This doesn’t sound like good news – but it is.  Because we cannot solve a problem until we diagnose it.  Until we can look at our self-centeredness and own it – not flee in shame or escape with blame – we cannot even hope to change.  Moreover, until we see sin as our rejection of God, and not his anger and rejection of us, then we cannot understand what the good news – that Jesus saves sinners – really means.

Next week, as we turn to the story of how God pursues us and rescues us despite our sin, I hope you remember that Jesus doesn’t just save us from our minor mistakes – i.e. when I was in third grade I used the Lord’s name in vain – he saves us from ourselves.  He saves us from our rebellion and adultery and self-centeredness.  This is why the gospel is such good news.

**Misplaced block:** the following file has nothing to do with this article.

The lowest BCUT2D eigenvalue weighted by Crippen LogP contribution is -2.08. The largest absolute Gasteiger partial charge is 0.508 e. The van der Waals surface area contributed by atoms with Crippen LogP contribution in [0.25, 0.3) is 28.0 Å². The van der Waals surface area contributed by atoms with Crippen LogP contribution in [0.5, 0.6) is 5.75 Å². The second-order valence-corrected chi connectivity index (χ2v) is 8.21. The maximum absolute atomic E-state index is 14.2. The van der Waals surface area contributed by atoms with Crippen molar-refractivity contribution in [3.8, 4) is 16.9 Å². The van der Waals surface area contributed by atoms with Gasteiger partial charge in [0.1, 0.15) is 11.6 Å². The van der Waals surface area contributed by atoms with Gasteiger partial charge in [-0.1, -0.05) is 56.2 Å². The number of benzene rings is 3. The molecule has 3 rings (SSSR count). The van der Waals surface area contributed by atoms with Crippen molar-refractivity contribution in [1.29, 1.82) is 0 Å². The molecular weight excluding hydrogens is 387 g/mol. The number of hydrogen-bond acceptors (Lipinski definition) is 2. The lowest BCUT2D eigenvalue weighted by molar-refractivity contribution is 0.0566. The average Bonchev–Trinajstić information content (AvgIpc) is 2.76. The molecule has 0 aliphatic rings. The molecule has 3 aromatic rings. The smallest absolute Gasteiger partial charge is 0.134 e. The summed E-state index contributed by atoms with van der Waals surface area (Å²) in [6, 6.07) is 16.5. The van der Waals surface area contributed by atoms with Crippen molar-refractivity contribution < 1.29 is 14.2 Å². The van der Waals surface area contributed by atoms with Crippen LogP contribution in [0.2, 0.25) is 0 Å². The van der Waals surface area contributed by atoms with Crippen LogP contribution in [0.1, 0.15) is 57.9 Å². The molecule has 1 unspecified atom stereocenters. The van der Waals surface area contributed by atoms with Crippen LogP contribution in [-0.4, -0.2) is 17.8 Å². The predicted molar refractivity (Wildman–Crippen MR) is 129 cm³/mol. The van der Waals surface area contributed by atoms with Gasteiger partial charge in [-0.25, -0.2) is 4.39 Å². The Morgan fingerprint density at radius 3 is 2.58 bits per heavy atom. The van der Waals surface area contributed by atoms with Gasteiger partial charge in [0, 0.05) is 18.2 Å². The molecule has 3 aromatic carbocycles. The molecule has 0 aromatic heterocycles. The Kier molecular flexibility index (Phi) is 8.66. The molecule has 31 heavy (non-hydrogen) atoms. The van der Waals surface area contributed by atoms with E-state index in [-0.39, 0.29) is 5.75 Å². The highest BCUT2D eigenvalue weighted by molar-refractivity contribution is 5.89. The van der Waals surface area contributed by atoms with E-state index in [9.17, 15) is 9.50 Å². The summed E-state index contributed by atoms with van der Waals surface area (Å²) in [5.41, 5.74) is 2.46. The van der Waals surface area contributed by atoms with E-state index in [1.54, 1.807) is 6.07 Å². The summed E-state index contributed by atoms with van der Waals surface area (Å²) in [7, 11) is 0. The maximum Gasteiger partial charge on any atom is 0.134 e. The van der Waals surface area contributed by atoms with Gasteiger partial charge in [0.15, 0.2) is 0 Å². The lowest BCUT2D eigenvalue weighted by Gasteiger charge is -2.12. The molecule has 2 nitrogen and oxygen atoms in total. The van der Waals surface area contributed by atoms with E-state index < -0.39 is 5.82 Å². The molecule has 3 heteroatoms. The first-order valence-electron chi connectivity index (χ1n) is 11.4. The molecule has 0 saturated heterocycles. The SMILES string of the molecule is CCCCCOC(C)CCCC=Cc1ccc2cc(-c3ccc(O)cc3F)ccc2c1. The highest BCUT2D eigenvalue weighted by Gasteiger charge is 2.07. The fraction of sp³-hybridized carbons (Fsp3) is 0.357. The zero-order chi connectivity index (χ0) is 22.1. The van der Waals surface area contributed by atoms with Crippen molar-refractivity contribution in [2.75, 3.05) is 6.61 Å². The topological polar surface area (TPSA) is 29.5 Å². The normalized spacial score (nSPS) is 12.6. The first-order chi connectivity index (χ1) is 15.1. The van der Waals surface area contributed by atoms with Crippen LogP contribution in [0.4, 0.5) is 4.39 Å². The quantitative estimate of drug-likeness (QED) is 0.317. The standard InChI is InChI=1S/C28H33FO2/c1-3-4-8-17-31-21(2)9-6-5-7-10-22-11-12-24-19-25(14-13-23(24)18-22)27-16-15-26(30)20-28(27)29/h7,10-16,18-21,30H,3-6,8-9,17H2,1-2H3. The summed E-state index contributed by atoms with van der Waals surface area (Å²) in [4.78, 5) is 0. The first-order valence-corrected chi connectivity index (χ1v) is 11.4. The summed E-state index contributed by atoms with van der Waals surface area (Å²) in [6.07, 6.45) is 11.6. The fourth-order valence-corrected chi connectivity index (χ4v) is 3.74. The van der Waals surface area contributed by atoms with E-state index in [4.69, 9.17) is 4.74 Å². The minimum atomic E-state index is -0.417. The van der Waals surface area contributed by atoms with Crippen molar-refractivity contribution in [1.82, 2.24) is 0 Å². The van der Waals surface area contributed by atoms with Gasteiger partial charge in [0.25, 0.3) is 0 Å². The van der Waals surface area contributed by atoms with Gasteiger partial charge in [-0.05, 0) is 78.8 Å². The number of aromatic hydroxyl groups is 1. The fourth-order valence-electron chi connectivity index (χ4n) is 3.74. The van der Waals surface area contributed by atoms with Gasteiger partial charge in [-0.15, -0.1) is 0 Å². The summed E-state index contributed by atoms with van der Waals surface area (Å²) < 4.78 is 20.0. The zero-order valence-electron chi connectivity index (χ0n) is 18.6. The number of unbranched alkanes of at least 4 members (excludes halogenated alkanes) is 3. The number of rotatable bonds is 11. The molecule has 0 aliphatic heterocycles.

Ourselves - September 23

Class Notes

What is core to your identity?  So central that to change it makes you no longer you?  If you were suddenly NOT a parent, would you still be you?  If you somehow were born somewhere else, would you be you?  If your values change? 

Obviously, all those questions are somewhat difficult, because who you are is, at some level, in constant flux.  But what about God?  God is not like us; he does not change.  So this is a very different question with God – what is core to God’s identity?

Of course, as we read Scripture we realize that God is also a Person, and therefore revealing his identity is just as complex as revealing our own.  That’s why it took thousands of years to prepare for Jesus, and thousands more to wrestle with what we learned in encountering Jesus.

God is Trinity